The most severe complications induced by trauma are represented by haemorrhagic shock and its particularities: hypothermia, hydroelectric imbalance, tissue hypoxia and dysfunctions in the microvascular system due to blood centralization. (7-10) In our case, volaemic resuscitation was performed by taking into account a series of criteria: maintaining volaemic equilibrium, maintaining electrolyte equilibrium, maintaining mean arterial pressure (mean arterial pressure (MAP) > 70 mmHg), protecting the microcirculation, avoidance of ischaemia/reperfusion syndrome, minimization and inhibition of free radical synthesis responsible for oxidative stress (figure 1).

The correlation between massive haemorrhagic shock, severe trauma, SIRS and lactic acidosis leads to severe coagulopathy – bleeding in the first stage and hypercoagulation later. (5-10) A progressive increase of lactate and a decrease of pH suggest anaerobic metabolism and mitochondrial dysfunction, which is usually followed by irreversible cell apoptosis, unless aggressive therapy is applied. . Microcirculation and tissue oxygenation were severely compromised in our case.

After 8 days it was decided that the left lower limb needed to be amputated. During surgery there were no major complications registered. The patient received substances with anti-oxidative properties to avoid excessive production of free radicals. The literature presents numerous studies regarding the action of oxidative stress on microcirculation. Moreover, several studies report improvement in outcomes after the implementation of antioxidant therapy. (10) In our case, the clinical status of the patient and the fast remission of inflammation can be correlated with the antioxidative treatment. After 18 days of hospitalization, when IL-6 was low, transpedicular fixation of the T12 thoracic vertebral fracture was performed under general anaesthesia. During and after surgery, the biochemical parameters remained constant, and no major biological imbalance was registered.


Our patient represents a complex case of trauma and haemorrhagic shock that required complex pharmacological therapy and surgical management. Finally, we can say that optimizing fluid resuscitation according to haemodynamic parameters represent the main goal in the management of haemorrhagic shock. Also, the combination of antioxidant therapy, with conventional intensive therapy, resulted in increased chances of survival by minimizing the inflammatory syndrome and its side effects.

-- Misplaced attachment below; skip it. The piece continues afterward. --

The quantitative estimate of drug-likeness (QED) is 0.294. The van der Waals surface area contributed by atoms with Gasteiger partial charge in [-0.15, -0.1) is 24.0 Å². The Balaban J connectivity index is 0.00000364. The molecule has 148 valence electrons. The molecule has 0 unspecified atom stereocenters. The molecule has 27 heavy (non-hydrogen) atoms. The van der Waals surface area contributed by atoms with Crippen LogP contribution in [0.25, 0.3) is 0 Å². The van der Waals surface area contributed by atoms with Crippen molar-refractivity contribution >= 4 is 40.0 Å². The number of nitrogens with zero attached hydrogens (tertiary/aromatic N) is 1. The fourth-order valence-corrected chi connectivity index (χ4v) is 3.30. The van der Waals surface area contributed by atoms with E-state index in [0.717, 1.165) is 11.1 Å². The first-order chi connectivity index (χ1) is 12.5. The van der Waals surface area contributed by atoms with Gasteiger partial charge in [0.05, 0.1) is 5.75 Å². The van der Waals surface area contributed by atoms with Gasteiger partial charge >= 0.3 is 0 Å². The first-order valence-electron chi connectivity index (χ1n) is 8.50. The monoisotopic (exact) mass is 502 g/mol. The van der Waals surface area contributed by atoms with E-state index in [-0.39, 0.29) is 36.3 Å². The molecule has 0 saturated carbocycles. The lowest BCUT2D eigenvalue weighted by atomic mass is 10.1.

The authors thank Ms. Corina Maria Dumbuleu MD, for correcting the article in English.


  1. Arajibani MK, Ashemi MH, Ontazerifar FM. Effect of Vitamin E and C Supplements on Antioxidant Defense System in Cardiovascular Disease Patients in Zahedan. Southeast Iran 2010;436-40.
  2. Yu G, Chi X, Hei Z, Shen N, Chen J, Zhang W, et al. Small volume resuscitation with 7.5% hypertonic saline, hydroxyethyl starch 130/0.4 solution and hypertonic sodium chloride hydroxyethyl starch 40 injection reduced lung injury in endotoxin shock rats: comparison with saline. Pulm Pharmacol Ther 2012;25:27–32.
  3. Yu T-C, Yang F-L, Hsu B-G, Wu W-T, Chen S-C, Lee R-P, et al. Deleterious effects of aggressive rapid crystalloid resuscitation on treatment of hyperinflammatory response and lung injury induced by hemorrhage in aging rats. J Surg Res 2014;187:587–95.
  4. Yamashita T, Sakamoto K, Yamanishi H, Totani N, Yamamoto J. Effect of a free radical scavenger on nitric oxide release in microvessels. Vascul Pharmacol 2013;58:134–9.
  5. Huber S, Biberthaler P, Delhey P, Trentzsch H, Winter H, van Griensven M, et al. Predictors of poor outcomes after significant chest trauma in multiply injured patients: a retrospective analysis from the German Trauma Registry (Trauma Register DGU®). Scand J Trauma Resusc Emerg Med 2014;22:52.
  6. Venkata C, Kashyap R, Farmer JC, Afessa B. Thrombocytopenia in adult patients with sepsis: incidence, risk factors, and its association with clinical outcome. J Intensive Care 2013;1:9.
  7. Chen G, You G, Wang Y, Lu M, Cheng W, Yang J, et al. Effects of synthetic colloids on oxidative stress and inflammatory response in hemorrhagic shock: comparison of hydroxyethyl starch 130/0.4, hydroxyethyl starch 200/0.5, and succinylated gelatin. Crit Care 2013;17:R141.
  8. Curry N, Davis PW. What’s new in resuscitation strategies for the patient with multiple trauma? Injury 2012;43:1021–8.
  9. Nascimento B, Callum J, Rubenfeld G, Baptista J, Neto R, Lin Y, et al. Clinical review: Fresh frozen plasma in massive bleedings – more questions than answers. Crit Care 2014;14(1):202.
  10. Tanaka K A, Mazzeffi M, Durila M. Role of prothrombin complex concentrate in perioperative coagulation therapy. J Intensive Care 2014;2:60.

Figure 1. The dynamics of the mean arterial pressure (MAP) (A) and heart beat (HB) (B) during volaemic resuscitation. It can be observed that once blood products were administered , MAP increased significantly. At the same time, proper fluid resuscitation decreased the heart rate considerably. Post-surgical MAP and HB were maintained at a constant level, when using vasopressors and fluid therapy.

ED, emergency department; OR, operating room; ICU, intensive care unit.

Figure 1

Table 1. Volaemic resuscitation scheme.

1st h (ED) 2st h (OR) 3rd h (OR) 12 h (ICU) 24 h (ICU)
FFP (unit) 1 2 3 2 1
CP (unit) 0 4 3 2 0
PRBCs (unit) 0 0 9 1 1
SC (mL) 1500 500 0 0 0

CP, platelet concentrate; ED, emergency department; FFP, fresh frozen plasma; ICU, intensive care unit; OR, operating room; PRBCs, packed red blood cells; SC, colloidal solutions (hydroxyethyl starch 130/0.4).

Corresponding author:
Ovidiu Horea Bedreag
Clinic of Anaesthesia and Intensive Care
Emergency County Hospital ”Pius Brinzeu” Timisoara
Bd. Iosif Bulbuca nr.10, Timisoara, Timis, Romania
E-mail: bedreag.ovidiu@umft.ro

Creative Commons LicenseThis work is licensed under a Creative Commons Attribution 4.0 International License